In regard to the size of the substrates, a preferred embodiment of the present invention can be used with substrates having a size of abut 3 and ˝ inches by about 2 and ˝ inches and a thickness of about 0.003 inches or about 0.005 inches or about 0.007 inches or about 0.01 inches or about 0.015 inches or about 0.02 inches or about 0.025 inches or about, 0.03, 0.035, 0.04, 0.045, 0.05, 0.055, 0.06, 0.065, or more, and any thickness in between, as well as combinations of thickness (i.e. the thickness could be variable. Further, the length and width of the substrates is not limited either, as smaller sized substrates and larger sized substrates can be used with the present invention as well. By way of example and not by limitation, the kiosk could be adapted to utilize 8 and ˝ inch by 11 inch substrates, or substrates the size of match books. With this latter point in mind, the present invention can be configured to deliver substrates of non-uniform geometry, such as by way of example and not by limitation, match books and/or match boxes. In the case of match books, the kiosk could be provided with safety devices such as extinguishers. Of course, the printer could be configured to print to these substrates as well. Basically, the present invention can be configured to handle substrates having dimensions of less than about ˝ inch by about ˝ inch by about 0.003 inches to about 14 inches by about 17 inches by about 1 inch, and any size or range of size there between. Also, the substrates do not necessarily have to be in a rectangular format. By way of example, the substrates can have rounded edges, as in the case of playing cards, or be entirely round, or serpentine shaped as well. Basically, the kiosk can be adapted to utilize any size or shape substrate. Further, the present invention can utilize substrates dimensioned in metric units as well. By way of example and not by limitation, embodiments of the kiosk could be adapted to utilize triangular shaped substrates, or hexagon or pentagon or octagon substrates. Still further, the kiosk could be adapted to utilize substrates that are not symmetrical, and substrates that do not have straight sides (e.g. round, oval, circular, etc.).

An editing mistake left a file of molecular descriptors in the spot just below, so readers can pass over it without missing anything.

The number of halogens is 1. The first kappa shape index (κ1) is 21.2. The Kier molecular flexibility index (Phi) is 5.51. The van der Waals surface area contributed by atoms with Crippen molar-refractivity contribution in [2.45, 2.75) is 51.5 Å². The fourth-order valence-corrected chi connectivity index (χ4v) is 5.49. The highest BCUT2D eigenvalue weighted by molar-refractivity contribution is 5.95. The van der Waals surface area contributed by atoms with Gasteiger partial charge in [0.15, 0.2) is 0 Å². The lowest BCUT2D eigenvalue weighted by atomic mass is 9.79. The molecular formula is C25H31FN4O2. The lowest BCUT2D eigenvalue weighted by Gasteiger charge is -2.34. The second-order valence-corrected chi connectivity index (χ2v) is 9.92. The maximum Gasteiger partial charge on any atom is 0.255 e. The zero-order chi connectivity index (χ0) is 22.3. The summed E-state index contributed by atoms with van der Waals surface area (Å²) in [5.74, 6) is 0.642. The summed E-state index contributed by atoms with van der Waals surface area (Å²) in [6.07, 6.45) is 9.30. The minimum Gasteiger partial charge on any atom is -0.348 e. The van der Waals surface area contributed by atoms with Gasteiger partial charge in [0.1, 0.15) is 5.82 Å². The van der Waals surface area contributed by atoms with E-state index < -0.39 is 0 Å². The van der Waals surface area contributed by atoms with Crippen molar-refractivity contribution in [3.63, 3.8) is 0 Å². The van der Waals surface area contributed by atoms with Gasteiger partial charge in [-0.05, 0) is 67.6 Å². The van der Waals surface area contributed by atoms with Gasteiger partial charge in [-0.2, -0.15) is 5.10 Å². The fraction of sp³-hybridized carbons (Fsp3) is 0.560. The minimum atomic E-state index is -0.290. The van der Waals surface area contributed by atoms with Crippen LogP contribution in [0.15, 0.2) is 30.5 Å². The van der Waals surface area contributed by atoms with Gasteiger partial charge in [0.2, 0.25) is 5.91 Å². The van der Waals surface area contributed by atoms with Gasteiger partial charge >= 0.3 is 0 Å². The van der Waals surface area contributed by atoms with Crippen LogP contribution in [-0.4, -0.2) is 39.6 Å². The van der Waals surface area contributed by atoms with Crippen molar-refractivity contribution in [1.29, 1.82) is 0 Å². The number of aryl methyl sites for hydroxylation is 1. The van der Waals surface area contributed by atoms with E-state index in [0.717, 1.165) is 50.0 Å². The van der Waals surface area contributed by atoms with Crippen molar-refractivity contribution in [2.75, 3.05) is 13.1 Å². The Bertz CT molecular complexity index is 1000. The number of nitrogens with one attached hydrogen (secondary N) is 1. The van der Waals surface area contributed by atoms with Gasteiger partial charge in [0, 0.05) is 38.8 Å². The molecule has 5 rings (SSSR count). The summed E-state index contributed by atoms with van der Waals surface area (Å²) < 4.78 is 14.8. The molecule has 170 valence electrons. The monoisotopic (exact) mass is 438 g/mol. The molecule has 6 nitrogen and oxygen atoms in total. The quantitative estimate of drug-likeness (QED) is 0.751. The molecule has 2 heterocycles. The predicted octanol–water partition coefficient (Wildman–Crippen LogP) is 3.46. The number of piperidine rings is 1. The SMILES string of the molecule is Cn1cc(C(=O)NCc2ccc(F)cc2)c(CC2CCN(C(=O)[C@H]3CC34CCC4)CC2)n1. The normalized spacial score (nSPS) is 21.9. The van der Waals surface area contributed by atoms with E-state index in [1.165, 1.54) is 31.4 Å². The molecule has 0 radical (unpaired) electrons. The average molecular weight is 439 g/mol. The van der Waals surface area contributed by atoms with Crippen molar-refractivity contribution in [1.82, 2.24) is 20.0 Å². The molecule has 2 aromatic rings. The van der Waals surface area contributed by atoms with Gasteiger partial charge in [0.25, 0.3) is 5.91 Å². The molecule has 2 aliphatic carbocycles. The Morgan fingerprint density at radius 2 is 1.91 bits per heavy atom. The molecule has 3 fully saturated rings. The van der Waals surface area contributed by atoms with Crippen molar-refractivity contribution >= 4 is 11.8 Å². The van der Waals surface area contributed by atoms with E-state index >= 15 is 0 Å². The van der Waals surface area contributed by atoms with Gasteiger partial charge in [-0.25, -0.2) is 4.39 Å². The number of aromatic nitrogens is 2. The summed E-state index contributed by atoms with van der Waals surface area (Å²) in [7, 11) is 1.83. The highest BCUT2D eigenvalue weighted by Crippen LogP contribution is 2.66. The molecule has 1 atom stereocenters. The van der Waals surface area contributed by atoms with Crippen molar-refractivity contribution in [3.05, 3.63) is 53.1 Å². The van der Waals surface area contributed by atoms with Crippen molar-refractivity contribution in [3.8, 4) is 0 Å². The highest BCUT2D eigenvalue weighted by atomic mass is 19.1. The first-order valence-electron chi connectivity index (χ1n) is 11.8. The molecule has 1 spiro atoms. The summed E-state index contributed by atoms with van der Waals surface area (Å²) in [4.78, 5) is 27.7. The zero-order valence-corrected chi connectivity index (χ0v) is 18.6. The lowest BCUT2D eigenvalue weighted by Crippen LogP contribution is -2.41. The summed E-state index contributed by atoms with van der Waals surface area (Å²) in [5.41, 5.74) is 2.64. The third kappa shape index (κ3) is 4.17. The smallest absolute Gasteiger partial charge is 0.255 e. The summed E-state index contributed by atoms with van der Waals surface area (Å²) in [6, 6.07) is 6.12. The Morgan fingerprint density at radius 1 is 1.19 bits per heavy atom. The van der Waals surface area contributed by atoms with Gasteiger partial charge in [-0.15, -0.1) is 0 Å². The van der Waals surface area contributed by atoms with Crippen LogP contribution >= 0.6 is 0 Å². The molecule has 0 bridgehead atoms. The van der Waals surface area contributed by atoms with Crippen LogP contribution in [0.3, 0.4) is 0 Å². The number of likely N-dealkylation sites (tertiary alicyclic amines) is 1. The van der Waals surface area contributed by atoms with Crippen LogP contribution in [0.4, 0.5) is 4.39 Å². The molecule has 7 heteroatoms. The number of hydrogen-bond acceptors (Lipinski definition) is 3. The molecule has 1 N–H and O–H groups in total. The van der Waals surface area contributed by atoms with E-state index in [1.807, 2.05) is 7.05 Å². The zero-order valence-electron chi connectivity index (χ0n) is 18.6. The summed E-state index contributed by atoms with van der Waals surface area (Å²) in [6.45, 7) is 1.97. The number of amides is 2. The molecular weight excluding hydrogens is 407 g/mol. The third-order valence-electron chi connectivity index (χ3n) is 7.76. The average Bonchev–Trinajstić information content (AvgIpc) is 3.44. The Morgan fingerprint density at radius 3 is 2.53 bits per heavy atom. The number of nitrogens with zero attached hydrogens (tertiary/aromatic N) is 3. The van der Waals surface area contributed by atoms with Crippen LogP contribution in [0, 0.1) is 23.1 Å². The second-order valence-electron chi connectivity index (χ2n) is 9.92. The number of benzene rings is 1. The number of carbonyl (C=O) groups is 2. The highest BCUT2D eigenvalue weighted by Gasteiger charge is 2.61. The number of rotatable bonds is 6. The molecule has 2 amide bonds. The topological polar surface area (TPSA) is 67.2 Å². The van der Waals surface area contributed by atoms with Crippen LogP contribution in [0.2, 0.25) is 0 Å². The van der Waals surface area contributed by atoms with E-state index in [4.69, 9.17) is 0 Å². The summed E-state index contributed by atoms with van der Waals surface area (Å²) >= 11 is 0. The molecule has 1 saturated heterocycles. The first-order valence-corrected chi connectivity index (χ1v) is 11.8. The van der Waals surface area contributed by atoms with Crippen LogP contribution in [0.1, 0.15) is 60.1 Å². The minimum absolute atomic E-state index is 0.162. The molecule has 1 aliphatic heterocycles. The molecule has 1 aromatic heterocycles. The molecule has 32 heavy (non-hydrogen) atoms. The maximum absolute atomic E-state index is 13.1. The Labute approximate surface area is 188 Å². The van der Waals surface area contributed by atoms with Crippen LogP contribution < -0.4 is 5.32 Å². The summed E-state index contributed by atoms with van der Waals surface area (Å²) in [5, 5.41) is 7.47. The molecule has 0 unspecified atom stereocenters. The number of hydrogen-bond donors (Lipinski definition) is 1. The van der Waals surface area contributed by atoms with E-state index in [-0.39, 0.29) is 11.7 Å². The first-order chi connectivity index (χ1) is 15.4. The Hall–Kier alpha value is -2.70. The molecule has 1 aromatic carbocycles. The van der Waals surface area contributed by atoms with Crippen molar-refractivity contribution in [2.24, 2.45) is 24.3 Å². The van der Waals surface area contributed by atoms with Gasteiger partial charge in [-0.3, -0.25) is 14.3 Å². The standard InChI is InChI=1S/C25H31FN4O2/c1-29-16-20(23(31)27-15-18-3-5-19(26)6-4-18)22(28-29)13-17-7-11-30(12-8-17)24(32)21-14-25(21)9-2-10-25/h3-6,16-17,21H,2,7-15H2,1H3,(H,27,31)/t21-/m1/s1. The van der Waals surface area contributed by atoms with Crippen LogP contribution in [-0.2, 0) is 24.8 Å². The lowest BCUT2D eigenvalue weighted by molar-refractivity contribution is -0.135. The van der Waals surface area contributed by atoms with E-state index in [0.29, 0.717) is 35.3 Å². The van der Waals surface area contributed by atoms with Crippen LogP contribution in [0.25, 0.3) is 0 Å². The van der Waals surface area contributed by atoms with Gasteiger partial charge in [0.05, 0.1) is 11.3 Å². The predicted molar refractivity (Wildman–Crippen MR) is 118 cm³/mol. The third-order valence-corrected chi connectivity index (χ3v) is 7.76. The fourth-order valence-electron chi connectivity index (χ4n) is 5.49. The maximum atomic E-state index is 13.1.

FIGS. 1 and 3 also show that the kiosk of the present invention has a container magazine 26 connected to a container chute 28 and that container chute 28 is connected to or at least leads to the printer 18. In the preferred embodiment the container magazine 26 and container chute 28 are substantially similar if not the same in operating principal as substrate magazine 20 and substrate chute 22. However, the present invention can be practice with a container magazine 26 and container chute 28 that is different than the substrate magazine and the substrate chute. The container magazine 26 of the preferred embodiment would be configured to provide a single container for each set of playing cards dispensed by the kiosk. In one embodiment, the printer 18 or some other device positioned with the printer 18 would be configured to place the 54 playing cards with the printed image on the playing cards into the container and then the container would be delivered through the product delivery chute 30 and then to the product tray 32. However, recognizing that it may be cost effective to separately deliver a deck of playing cards to the product tray and separately deliver a container for the playing cards to the product tray, the present invention can be configured to accomplish this as well. In this embodiment, the user would place the cards into the container himself or herself. In such a case, it would be preferable to have some form of wrapping device to wrap the cards together so that the cards would not be loose when sent to the product tray 32. Although, the present invention could be practiced by dispensing 54 loose cards or any quantity of loose cards desirable to the product tray. It is also noted that the present invention must not necessarily be practiced with a container magazine dispensing device and that it is not necessary to provide containers to the user. The containers of the present invention (which are not shown in the figures) could be basically pre-formed plastic boxes or cardboard boxes, with a bottom portion which would serve as the male portion of the box and a top portion (a lid) which would serve as the female portion of the box. Alternatively, the containers dispensed from the kiosk could be pre-die-cut cardboard box embryo which would be dispensed to the user. In this embodiment, it would be up to the user to fabricate the box himself or herself, thus saving space in the container magazine due to the substantial flatness of the containers as opposed to containers that were pre-formed. Of course, in this embodiment, the cards would be delivered separately from the container as noted above. However, it is also noted that the present invention can be practiced with a device that would take the flat embryo container and assemble it into a box and deliver it to the product tray along with the deck of cards. Further, the present invention can be practiced with the just mentioned device whereby the cards are placed in the just made box prior to delivery to the product tray 32. Also, the present invention can be practiced with the embryos supplied in the substrate magazine 20, being positioned, for example, one after 54 cards. In such a configuration, the embryo could be used to signal that 54 cards have been dispensed.